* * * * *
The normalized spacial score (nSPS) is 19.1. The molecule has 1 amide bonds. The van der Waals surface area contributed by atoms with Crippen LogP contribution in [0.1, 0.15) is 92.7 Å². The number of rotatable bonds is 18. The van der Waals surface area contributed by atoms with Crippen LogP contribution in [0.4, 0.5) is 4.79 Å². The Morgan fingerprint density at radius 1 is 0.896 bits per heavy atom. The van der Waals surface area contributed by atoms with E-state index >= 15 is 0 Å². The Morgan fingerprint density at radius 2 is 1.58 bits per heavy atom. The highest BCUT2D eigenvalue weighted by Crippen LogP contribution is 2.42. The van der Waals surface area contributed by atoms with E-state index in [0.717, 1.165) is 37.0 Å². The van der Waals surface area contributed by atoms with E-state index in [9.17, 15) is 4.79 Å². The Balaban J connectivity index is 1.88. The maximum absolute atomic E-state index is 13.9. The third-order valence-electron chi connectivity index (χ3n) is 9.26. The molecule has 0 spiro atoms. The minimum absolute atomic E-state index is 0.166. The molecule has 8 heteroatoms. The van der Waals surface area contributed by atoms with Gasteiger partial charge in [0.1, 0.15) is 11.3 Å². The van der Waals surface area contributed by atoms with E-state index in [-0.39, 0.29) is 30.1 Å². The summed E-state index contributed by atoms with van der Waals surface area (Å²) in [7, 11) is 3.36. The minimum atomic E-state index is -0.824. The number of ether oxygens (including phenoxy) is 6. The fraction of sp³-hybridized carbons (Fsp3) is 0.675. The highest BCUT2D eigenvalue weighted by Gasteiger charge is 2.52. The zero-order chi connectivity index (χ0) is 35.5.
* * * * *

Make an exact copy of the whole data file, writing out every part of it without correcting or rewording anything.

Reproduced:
The normalized spacial score (nSPS) is 19.1. The molecule has 1 amide bonds. The van der Waals surface area contributed by atoms with Crippen LogP contribution in [0.1, 0.15) is 92.7 Å². The number of rotatable bonds is 18. The van der Waals surface area contributed by atoms with Crippen LogP contribution in [0.4, 0.5) is 4.79 Å². The Morgan fingerprint density at radius 1 is 0.896 bits per heavy atom. The van der Waals surface area contributed by atoms with E-state index >= 15 is 0 Å². The Morgan fingerprint density at radius 2 is 1.58 bits per heavy atom. The highest BCUT2D eigenvalue weighted by Crippen LogP contribution is 2.42. The van der Waals surface area contributed by atoms with E-state index in [0.717, 1.165) is 37.0 Å². The van der Waals surface area contributed by atoms with E-state index in [9.17, 15) is 4.79 Å². The Balaban J connectivity index is 1.88. The maximum absolute atomic E-state index is 13.9. The third-order valence-electron chi connectivity index (χ3n) is 9.26. The molecule has 0 spiro atoms. The minimum absolute atomic E-state index is 0.166. The molecule has 8 heteroatoms. The van der Waals surface area contributed by atoms with Gasteiger partial charge in [0.1, 0.15) is 11.3 Å². The van der Waals surface area contributed by atoms with E-state index in [-0.39, 0.29) is 30.1 Å². The summed E-state index contributed by atoms with van der Waals surface area (Å²) in [7, 11) is 3.36. The minimum atomic E-state index is -0.824. The number of ether oxygens (including phenoxy) is 6. The fraction of sp³-hybridized carbons (Fsp3) is 0.675. The highest BCUT2D eigenvalue weighted by Gasteiger charge is 2.52. The zero-order chi connectivity index (χ0) is 35.5.